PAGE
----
Australian Vanadium Limited (AVL) Soars 5.556% on Dec 18

Date: Dec 19, 2017
Shares of Australian Vanadium Limited (ASX:AVL) last traded at 0.019, representing a move of 5.556%, or 0.001 per share, on volume of 1.58 million shares. After opening the trading day at 0.018, shares of Australian Vanadium Limited traded in a close range. Australian Vanadium Limited currently has a total float of 1.41B shares and on average sees 6.29 million shares exchange hands each day. The stock now has a 52-week low of 0.013 and high of 0.025.

Australia: S&P/ASX 200 Index

The S&P/ASX 200 Index is the leading index of stocks listed on the Australian Securities Exchange (ASX), the place of Australian Vanadium Limited high interest. The current structure of the index has existed since early 2000, though the index took over from All Ordinaries as Australia’s main investment benchmark.

Components of the index are market capitalization-weighted and float adjusted. Although ASX 200 launched in April 2000 with a value of 3133.3 points, the fact that it inherited All Ordinaries means that its data can be looked back beyond April 2000.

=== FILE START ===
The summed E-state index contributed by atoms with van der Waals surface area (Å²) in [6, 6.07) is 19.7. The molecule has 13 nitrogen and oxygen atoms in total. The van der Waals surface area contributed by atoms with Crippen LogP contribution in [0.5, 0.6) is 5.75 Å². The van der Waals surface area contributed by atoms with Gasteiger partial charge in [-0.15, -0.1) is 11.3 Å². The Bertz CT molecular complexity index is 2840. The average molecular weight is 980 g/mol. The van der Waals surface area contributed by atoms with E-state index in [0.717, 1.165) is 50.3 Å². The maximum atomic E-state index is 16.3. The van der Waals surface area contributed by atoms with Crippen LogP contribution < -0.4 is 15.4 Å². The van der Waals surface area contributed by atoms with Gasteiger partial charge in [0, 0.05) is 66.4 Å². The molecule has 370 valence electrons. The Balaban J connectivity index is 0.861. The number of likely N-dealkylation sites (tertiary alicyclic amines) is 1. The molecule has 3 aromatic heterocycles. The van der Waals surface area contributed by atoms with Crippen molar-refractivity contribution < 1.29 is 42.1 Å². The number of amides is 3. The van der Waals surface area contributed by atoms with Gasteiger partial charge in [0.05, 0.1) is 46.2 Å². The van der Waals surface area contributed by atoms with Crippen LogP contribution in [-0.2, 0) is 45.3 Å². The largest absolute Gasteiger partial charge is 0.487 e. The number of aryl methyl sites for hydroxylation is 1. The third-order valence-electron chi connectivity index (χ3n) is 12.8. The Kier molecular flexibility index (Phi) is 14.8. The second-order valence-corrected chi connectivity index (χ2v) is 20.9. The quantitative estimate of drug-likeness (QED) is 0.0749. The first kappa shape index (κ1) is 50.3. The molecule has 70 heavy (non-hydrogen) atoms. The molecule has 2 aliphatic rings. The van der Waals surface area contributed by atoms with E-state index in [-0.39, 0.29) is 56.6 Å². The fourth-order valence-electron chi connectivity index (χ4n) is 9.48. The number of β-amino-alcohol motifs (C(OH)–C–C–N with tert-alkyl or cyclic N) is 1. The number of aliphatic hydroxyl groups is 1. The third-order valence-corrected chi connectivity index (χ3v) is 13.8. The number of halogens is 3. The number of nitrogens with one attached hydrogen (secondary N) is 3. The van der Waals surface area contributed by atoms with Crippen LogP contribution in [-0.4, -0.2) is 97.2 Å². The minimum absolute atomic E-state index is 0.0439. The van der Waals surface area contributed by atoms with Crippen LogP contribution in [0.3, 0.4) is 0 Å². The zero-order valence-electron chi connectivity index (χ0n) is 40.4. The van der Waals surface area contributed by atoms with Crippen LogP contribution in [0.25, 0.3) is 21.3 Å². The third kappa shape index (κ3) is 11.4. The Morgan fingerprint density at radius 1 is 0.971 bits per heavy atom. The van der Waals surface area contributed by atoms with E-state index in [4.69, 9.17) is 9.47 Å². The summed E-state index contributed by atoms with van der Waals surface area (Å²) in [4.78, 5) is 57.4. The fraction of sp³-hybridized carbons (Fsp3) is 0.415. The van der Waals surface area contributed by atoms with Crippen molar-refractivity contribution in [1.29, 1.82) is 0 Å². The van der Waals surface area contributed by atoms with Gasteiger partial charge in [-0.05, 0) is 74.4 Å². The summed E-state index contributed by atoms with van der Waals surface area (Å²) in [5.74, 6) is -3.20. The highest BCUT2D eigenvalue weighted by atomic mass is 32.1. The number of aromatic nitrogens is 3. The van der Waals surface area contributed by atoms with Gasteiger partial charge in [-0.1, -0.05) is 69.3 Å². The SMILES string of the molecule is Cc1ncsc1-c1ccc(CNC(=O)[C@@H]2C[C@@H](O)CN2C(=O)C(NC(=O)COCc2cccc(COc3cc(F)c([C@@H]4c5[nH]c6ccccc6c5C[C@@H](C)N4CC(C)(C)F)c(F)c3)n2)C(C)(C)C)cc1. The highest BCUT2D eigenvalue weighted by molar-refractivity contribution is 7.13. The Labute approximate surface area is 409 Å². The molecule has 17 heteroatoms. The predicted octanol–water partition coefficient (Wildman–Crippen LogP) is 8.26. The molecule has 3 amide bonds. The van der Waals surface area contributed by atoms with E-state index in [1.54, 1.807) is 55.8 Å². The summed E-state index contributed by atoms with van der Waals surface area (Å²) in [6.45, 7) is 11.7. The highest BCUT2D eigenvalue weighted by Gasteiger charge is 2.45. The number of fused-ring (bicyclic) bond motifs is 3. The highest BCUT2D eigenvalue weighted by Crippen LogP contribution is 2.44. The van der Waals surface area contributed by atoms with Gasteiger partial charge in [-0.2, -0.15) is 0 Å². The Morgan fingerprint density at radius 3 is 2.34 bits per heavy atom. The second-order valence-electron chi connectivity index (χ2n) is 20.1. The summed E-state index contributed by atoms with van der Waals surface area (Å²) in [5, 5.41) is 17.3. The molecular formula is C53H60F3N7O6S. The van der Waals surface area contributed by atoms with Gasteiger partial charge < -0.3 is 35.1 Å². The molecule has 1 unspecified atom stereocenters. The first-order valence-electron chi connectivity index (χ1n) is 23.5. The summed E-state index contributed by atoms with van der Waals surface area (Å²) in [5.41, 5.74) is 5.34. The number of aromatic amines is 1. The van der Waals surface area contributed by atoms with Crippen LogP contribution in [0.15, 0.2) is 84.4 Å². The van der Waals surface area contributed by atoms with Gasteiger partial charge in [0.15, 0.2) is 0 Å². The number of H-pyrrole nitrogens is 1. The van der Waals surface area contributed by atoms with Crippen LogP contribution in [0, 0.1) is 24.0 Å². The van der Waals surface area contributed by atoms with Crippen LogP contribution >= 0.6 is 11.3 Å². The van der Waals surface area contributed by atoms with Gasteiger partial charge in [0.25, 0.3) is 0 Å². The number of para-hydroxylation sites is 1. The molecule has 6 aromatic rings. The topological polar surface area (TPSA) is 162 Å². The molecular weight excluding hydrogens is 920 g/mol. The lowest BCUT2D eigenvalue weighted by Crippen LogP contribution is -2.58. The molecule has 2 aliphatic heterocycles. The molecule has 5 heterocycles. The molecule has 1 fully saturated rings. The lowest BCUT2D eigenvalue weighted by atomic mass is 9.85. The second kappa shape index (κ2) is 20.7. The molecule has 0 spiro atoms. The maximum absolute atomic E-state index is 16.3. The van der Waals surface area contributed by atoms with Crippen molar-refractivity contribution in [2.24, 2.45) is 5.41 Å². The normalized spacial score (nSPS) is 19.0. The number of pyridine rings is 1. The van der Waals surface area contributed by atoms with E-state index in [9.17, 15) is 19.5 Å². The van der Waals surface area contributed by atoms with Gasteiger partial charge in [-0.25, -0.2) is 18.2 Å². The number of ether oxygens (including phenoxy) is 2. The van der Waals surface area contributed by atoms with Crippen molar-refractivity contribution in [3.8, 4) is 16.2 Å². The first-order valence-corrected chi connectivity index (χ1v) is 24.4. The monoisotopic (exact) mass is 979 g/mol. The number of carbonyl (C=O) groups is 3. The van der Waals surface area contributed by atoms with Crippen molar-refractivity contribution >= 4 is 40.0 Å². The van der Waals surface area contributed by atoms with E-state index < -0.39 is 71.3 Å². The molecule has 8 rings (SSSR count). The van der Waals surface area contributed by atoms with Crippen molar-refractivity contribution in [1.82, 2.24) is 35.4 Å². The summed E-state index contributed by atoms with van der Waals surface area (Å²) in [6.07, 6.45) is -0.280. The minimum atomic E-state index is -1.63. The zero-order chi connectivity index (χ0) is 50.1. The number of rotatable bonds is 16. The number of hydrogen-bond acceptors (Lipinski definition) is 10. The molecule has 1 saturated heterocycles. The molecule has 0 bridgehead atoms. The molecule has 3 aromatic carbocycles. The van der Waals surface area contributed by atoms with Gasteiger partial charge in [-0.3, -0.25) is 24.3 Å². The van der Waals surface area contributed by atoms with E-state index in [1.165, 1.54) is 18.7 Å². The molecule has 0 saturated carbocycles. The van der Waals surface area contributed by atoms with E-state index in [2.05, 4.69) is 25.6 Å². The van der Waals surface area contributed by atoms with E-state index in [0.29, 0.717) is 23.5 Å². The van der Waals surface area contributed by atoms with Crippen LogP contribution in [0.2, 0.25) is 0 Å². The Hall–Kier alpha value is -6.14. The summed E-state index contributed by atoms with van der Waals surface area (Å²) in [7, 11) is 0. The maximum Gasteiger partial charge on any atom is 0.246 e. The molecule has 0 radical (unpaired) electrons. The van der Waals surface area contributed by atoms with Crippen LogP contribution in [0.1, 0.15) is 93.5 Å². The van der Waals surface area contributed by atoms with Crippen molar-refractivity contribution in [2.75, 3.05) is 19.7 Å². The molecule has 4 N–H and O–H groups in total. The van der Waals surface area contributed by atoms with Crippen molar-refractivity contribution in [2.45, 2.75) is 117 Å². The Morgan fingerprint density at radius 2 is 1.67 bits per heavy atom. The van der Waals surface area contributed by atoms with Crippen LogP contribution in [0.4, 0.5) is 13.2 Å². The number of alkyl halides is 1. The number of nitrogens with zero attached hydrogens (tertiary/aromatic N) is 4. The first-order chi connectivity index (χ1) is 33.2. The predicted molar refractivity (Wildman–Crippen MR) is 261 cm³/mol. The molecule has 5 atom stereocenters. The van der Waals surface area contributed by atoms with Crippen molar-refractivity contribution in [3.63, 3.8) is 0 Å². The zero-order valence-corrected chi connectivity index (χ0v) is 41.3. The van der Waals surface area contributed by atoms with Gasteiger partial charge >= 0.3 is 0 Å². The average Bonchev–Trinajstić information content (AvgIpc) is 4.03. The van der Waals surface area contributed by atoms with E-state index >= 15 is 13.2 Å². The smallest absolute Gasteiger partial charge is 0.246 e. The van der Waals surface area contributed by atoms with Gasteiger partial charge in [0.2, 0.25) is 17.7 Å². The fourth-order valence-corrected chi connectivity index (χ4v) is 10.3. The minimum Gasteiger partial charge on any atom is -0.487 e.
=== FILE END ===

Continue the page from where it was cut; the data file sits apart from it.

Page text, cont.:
As such, ASX 200 hit its historic trough of 1358.50 points in November 1992, but recovered steadily in the following years to notch an all-time high of 6828.70 points in November 2007, supported in part by the scramble for safe-haven markets as the global financial crisis began to bite. The index first hit the 6000 mark February 2007.

Although the index is market capitalization-weighted, it is designed such that value changes with the change in the stock price of its components rather than the market capitalization. As such, if a component of ASX 200 issued new shares that would affect its market capitalization, adjustments are made to ensure that the increase in market cap of the components alone doesn’t pull the index up unless there is corresponding increase in the price of the component’s stock.

Furthermore, the index is designed in such manner that it excludes restricted stocks issued to insiders or those held by strategic investors such as venture capitalists and governments because these holdings are rarely traded. Instead, the index tracks free float shares that are available for trading all the time.

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